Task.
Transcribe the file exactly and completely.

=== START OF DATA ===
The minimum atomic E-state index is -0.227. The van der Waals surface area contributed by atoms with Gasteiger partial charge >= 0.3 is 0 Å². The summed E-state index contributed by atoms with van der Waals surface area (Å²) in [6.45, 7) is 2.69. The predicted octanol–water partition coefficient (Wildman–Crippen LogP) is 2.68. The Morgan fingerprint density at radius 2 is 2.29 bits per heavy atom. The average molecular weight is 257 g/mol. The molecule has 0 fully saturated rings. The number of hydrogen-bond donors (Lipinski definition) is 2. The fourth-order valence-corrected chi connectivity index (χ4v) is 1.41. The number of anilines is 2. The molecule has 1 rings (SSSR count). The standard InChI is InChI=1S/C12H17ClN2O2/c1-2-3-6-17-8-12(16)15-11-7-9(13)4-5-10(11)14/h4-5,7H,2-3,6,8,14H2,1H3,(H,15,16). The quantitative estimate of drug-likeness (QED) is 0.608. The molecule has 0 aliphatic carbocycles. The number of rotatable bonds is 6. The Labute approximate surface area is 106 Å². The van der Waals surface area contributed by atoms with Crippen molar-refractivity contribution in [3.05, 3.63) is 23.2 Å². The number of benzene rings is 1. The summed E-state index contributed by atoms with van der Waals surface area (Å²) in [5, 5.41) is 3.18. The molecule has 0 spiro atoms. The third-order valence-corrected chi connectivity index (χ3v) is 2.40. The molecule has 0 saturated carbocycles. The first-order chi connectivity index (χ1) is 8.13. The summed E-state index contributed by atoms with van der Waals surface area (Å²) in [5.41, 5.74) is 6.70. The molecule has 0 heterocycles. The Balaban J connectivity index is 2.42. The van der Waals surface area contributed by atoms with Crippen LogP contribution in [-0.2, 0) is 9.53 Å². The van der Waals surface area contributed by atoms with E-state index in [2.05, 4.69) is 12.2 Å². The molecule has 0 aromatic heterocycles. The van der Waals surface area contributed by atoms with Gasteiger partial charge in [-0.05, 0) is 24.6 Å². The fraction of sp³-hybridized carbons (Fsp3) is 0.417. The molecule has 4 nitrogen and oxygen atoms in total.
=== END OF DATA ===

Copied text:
The minimum atomic E-state index is -0.227. The van der Waals surface area contributed by atoms with Gasteiger partial charge >= 0.3 is 0 Å². The summed E-state index contributed by atoms with van der Waals surface area (Å²) in [6.45, 7) is 2.69. The predicted octanol–water partition coefficient (Wildman–Crippen LogP) is 2.68. The Morgan fingerprint density at radius 2 is 2.29 bits per heavy atom. The average molecular weight is 257 g/mol. The molecule has 0 fully saturated rings. The number of hydrogen-bond donors (Lipinski definition) is 2. The fourth-order valence-corrected chi connectivity index (χ4v) is 1.41. The number of anilines is 2. The molecule has 1 rings (SSSR count). The standard InChI is InChI=1S/C12H17ClN2O2/c1-2-3-6-17-8-12(16)15-11-7-9(13)4-5-10(11)14/h4-5,7H,2-3,6,8,14H2,1H3,(H,15,16). The quantitative estimate of drug-likeness (QED) is 0.608. The molecule has 0 aliphatic carbocycles. The number of rotatable bonds is 6. The Labute approximate surface area is 106 Å². The van der Waals surface area contributed by atoms with Crippen molar-refractivity contribution in [3.05, 3.63) is 23.2 Å². The number of benzene rings is 1. The summed E-state index contributed by atoms with van der Waals surface area (Å²) in [5, 5.41) is 3.18. The molecule has 0 spiro atoms. The third-order valence-corrected chi connectivity index (χ3v) is 2.40. The molecule has 0 saturated carbocycles. The first-order chi connectivity index (χ1) is 8.13. The summed E-state index contributed by atoms with van der Waals surface area (Å²) in [5.41, 5.74) is 6.70. The molecule has 0 heterocycles. The Balaban J connectivity index is 2.42. The van der Waals surface area contributed by atoms with Crippen LogP contribution in [-0.2, 0) is 9.53 Å². The van der Waals surface area contributed by atoms with E-state index in [2.05, 4.69) is 12.2 Å². The molecule has 0 aromatic heterocycles. The van der Waals surface area contributed by atoms with Gasteiger partial charge in [-0.05, 0) is 24.6 Å². The fraction of sp³-hybridized carbons (Fsp3) is 0.417. The molecule has 4 nitrogen and oxygen atoms in total.